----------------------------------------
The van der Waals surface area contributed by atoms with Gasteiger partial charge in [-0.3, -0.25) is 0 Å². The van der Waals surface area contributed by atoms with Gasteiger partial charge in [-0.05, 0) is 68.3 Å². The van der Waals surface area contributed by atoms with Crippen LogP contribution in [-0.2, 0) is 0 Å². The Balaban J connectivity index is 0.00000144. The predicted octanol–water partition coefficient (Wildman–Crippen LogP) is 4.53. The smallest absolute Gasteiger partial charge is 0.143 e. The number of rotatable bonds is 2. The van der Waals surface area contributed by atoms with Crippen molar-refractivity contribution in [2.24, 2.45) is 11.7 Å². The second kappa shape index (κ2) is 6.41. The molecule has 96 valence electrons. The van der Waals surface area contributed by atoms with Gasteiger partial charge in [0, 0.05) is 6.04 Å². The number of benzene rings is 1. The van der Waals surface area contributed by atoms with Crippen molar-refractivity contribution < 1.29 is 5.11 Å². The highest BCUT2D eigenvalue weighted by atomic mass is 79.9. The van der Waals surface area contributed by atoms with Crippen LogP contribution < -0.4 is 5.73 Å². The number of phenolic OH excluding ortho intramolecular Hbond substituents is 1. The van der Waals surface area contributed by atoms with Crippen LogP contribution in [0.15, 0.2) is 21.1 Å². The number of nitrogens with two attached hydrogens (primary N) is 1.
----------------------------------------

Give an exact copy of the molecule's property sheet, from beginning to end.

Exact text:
The van der Waals surface area contributed by atoms with Gasteiger partial charge in [-0.3, -0.25) is 0 Å². The van der Waals surface area contributed by atoms with Gasteiger partial charge in [-0.05, 0) is 68.3 Å². The van der Waals surface area contributed by atoms with Crippen LogP contribution in [-0.2, 0) is 0 Å². The Balaban J connectivity index is 0.00000144. The predicted octanol–water partition coefficient (Wildman–Crippen LogP) is 4.53. The smallest absolute Gasteiger partial charge is 0.143 e. The number of rotatable bonds is 2. The van der Waals surface area contributed by atoms with Crippen molar-refractivity contribution in [2.24, 2.45) is 11.7 Å². The second kappa shape index (κ2) is 6.41. The molecule has 96 valence electrons. The van der Waals surface area contributed by atoms with Gasteiger partial charge in [0, 0.05) is 6.04 Å². The number of benzene rings is 1. The van der Waals surface area contributed by atoms with Crippen molar-refractivity contribution < 1.29 is 5.11 Å². The highest BCUT2D eigenvalue weighted by atomic mass is 79.9. The van der Waals surface area contributed by atoms with Crippen LogP contribution < -0.4 is 5.73 Å². The number of phenolic OH excluding ortho intramolecular Hbond substituents is 1. The van der Waals surface area contributed by atoms with Crippen LogP contribution in [0.15, 0.2) is 21.1 Å². The number of nitrogens with two attached hydrogens (primary N) is 1.